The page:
The Terminator is back - and heading to Cape Town to talk about Day Zero.
Arnold Schwarzenegger - movie star, former California governor and now a climate change activist - will be the keynote speaker at the W12 Future of Water conference to be held in May 2019.
While most people know Schwarzenegger as a silver screen action hero who later turned politician, he has become something of an environmental crusader, particularly about climate change.
Although Republican, he is a strong supporter of taking climate change action and uses his fame to draw attention to what has been described as the greatest threat facing humankind.
The conference will focus not only on Cape Town's water crisis, and how the city successfully dodged the Day Zero bullet, but also on the rest of the "Big 12" - major water-stressed cities that may soon be facing similar water crises: Sao Paulo, Bangalore, Beijing, Cairo, Jakarta, Moscow, Istanbul, Mexico City, London, Tokyo and Miami.
Stakeholders from all these cities are expected to attend and one of the aims is to share Cape Town's Day Zero experiences and show how ordinary people can pull together to avert a crisis.
The three-day event will be the first to bring together people from the 12 major cities where water demand is likely to exceed supply within the next few years.
'Scared people into taking action'
The W12 conference with the big-name drawcard grew out of small beginnings.
It started with Shelley Humphreys of Vredehoek, who ran a PR company. She knew about the drought, but did not realise the severity of Cape Town's water crisis until late January when her 10-year-old daughter came home and said the taps were going to be turned off in school toilets.
"I think for me that was the moment when I realised the situation was serious."
Out of that grew Save our Schools, a non-profit organisation Humphreys founded in March.
In August, Unesco (United Nations Educational, Scientific and Cultural Organisation) accepted Save our Schools as a non-profit partner in the water sector.
Humphreys believes the City of Cape Town's Day Zero campaign was highly effective.
"It made world news and it scared people into taking action. People were saying: 'Okay, this really is a crisis', and there were fights in the supermarket over bottled water and people started hoarding," Humphreys said.
"But the great thing it did was to force people to change. It forced people to understand the value of water and how much they used. Suddenly everyone knew how much water their washing machine took and how much it took to flush the loo.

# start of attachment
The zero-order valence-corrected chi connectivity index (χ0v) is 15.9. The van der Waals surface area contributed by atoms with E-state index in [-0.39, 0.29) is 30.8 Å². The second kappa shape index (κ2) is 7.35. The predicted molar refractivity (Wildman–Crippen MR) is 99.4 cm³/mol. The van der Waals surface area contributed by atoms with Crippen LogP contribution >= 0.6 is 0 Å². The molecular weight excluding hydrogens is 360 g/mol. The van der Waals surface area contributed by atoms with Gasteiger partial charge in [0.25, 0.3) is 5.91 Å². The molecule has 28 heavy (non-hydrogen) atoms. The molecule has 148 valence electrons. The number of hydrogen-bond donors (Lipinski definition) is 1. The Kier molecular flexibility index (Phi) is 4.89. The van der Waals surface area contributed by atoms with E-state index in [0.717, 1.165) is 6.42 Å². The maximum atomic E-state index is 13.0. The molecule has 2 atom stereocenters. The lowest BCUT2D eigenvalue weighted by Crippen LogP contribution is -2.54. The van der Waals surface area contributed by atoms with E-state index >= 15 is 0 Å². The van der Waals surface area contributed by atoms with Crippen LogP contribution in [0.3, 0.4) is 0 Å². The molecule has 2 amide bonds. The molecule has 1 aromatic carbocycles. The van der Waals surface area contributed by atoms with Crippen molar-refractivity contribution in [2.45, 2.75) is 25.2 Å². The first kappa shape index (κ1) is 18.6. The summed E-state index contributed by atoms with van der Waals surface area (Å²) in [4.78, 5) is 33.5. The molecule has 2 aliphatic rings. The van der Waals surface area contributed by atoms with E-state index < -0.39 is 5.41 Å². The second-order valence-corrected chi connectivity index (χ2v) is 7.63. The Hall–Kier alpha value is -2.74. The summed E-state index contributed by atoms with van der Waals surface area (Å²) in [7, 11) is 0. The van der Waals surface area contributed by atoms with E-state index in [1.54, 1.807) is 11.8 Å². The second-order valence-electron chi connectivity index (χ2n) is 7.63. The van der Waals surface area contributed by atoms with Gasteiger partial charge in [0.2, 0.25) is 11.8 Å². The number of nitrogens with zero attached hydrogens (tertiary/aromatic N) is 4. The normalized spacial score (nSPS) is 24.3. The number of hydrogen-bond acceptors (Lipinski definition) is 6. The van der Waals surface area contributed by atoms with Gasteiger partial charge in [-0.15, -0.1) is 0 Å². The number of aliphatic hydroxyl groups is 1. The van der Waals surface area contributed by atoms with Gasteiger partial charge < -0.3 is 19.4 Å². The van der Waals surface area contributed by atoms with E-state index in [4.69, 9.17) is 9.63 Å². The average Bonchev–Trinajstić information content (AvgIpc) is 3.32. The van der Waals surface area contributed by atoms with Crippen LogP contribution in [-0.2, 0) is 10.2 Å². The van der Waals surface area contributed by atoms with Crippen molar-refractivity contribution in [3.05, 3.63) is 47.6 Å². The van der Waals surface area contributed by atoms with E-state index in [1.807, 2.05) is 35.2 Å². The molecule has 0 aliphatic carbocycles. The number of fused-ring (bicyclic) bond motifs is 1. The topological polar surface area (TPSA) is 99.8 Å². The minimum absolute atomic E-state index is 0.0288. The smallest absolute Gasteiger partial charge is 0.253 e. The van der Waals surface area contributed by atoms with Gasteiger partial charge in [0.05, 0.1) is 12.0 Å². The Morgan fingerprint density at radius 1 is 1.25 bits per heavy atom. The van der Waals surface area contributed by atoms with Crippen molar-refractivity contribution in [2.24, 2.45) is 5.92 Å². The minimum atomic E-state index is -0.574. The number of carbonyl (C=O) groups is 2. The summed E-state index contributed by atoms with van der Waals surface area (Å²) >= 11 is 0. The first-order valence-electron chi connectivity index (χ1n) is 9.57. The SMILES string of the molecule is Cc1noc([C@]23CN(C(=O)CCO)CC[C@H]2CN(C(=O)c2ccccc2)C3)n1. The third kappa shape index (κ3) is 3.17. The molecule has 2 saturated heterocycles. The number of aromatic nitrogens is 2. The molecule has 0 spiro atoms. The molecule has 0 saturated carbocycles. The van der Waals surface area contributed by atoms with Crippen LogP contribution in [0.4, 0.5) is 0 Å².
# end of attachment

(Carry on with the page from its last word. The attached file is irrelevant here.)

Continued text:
"Yes, it had an effect on the economy and tourism, but I believe it effected a behaviour change regarding water that will never go away."
Transfer of knowledge
She and her business partner Rene Frank forged partnerships with businesses and other organisations and Save Our Schools expanded. To date, it has provided 17 schools and 25 000 pupils from disadvantaged areas with water. Some of the water is used to keep school food gardens alive.
Frank describes the W12 conference as a platform for the transfer of knowledge about the Cape Town situation to the cities that are facing the real prospect of running out of water.
"We need to bring all these people together to share that information, to say: 'This is what we did in Cape Town, together, as citizens.'
"Arnie Schwarzenegger is using his fame as a movie star to say: 'We have a serious issue,' and also to say: 'I'll be helping'," Frank said.
Humphreys believes it is important to tell the other cities that what Cape Town did well, was to make the battle against the worst drought on record, citizen driven.
It will give them tips on what to do and keep them engaged.
SOS is organising the W12 conference with Wesgro, the official trade and investment agency of the Western Cape government.
Wesgro CEO Tim Harris said: "Never before have conferences of this nature been more important globally, with drought, as a consequence of climate change, becoming a global phenomenon."
Unesco says drought, a complex natural hazard with significant socio-economic and environmental impacts, causes more deaths, and displaces more people than any other natural disaster.